Wrong. A geographic certification mark, if properly controlled down the distribution chain, can provide grounds to foreclose use of the term with “blend”, “type” or “style.” Competitor use of the certification mark with “blend”, “type” or “style” suggests that the competitors are unaware of the certification mark owner’s claim of exclusive rights to the certification mark. This lack of awareness or understanding could be caused by 1) a registration that contains additional non-geographic matter in the mark, so that is it unclear that the geographic term is the dominant element in the mark and is therefore by itself actionable as to infringing uses; 2) the lack of a certification process with certification agreements spelling out how the mark may and may not be used by the certified parties; or 3) bad faith. The first two reasons can be addressed by increased communications with certified parties and tighter controls over the use of the mark. The last one may be addressed by cease and desist letters, threats of litigation, and, if necessary, legal action.

Generally speaking, it is not a failure of the trademark laws or the trademark system in addressing these infringing uses (uses of the certification mark with “blend”, “type” or “style” likely would in fact be infringing uses under U.S. trademark law), but is most likely a failure of the owner to properly set up the certification mark system and police and enforce the use of the mark by the certified producers or unauthorized producers.

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European-style Geographical Indications (GIs) are ‘better’ than certification marks.

If by “better,” you mean there is wider protection against any evocation of the mark (potentially even against comparative advertising, potentially a conflict with U.S. First Amendment case law) and government enforcement (paid for by the European taxpayer), then yes, Europe offers that. However, after nearly 15 years of a GI system in Europe, there are perhaps 3 foreign GIs protected there. Why is that? There is little incentive for a European taxpayer to accept financial responsibility for the protection of foreign private property rights that are being used by European industry. And since the enforcement is left up to the Member States, it is difficult to see how effective it would be for foreign GI holders to rely on purely ex officio enforcement efforts, without having to pay for civil litigation. Presumably, if you get what you pay for and GI protection in Europe is “free”, then you are likely not going to get very much protection or enforcement without paying for it yourself in the courts.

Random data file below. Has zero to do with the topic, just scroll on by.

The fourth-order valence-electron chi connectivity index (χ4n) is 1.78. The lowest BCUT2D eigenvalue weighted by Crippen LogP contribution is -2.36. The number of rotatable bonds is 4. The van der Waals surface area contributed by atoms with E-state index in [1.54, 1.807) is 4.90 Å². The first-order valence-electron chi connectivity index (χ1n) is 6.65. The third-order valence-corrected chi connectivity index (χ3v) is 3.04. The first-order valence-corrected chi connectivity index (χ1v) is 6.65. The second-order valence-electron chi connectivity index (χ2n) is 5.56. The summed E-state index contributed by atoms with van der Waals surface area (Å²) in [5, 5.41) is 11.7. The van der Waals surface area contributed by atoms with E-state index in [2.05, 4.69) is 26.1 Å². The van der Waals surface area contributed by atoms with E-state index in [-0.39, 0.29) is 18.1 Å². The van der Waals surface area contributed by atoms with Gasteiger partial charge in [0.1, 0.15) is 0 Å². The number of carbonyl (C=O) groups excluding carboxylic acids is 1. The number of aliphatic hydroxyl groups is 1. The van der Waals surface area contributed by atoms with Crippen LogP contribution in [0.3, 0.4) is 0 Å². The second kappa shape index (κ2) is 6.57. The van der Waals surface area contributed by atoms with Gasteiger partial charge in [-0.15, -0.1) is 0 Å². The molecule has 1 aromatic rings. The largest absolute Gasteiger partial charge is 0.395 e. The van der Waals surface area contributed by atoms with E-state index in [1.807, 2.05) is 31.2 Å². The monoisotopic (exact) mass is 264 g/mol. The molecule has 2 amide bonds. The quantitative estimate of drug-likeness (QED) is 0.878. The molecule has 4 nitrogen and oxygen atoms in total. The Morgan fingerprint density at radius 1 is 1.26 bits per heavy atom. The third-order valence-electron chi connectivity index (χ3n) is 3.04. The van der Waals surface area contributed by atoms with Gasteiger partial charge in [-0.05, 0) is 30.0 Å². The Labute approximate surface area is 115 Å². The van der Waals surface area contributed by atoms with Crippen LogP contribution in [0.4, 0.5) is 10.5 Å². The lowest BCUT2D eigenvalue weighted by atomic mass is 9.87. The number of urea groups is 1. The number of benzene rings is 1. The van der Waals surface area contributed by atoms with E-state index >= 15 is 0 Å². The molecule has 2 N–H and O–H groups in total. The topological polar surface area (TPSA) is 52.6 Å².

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The owner can move production to another place and still use the original geographic reference.

This is not true for either geographic certification mark or geographic trademarks. If a consumer cares that goods come from a particular place, they are going be deceived by use of the term on goods that don’t come from the place identified in the mark, regardless of the type of mark. Deceptive trademarks are invalid trademarks and can be cancelled by interested third parties or even consumers that are affected

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If a geographic term is protected in the country of origin, it cannot be considered ‘generic’ anywhere else.

Wrong. Whether a term is considered generic in a territory depends on the nature of consumer perception in that territory about the term. If consumers know the term, not as a geographic reference but as a category of goods that could come from anywhere, the term is generic in that territory and is freely available for use by anyone. Generally, a term becomes generic when it is not properly controlled by the owner, whether foreign or domestic, and it loses its ability to identify a particular place known for particular goods with particular characteristics. The issue of "generic" is entirely separate from whether or not a term is protected in the country of origin. If there is no investment to commercialize and control use of a particular geographic reference in a particular market by the foreign owners/producers, then there is no investment for the particular market to protect from usurpation by others.

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Last Modified: 7/4/2009 4:28:30 PM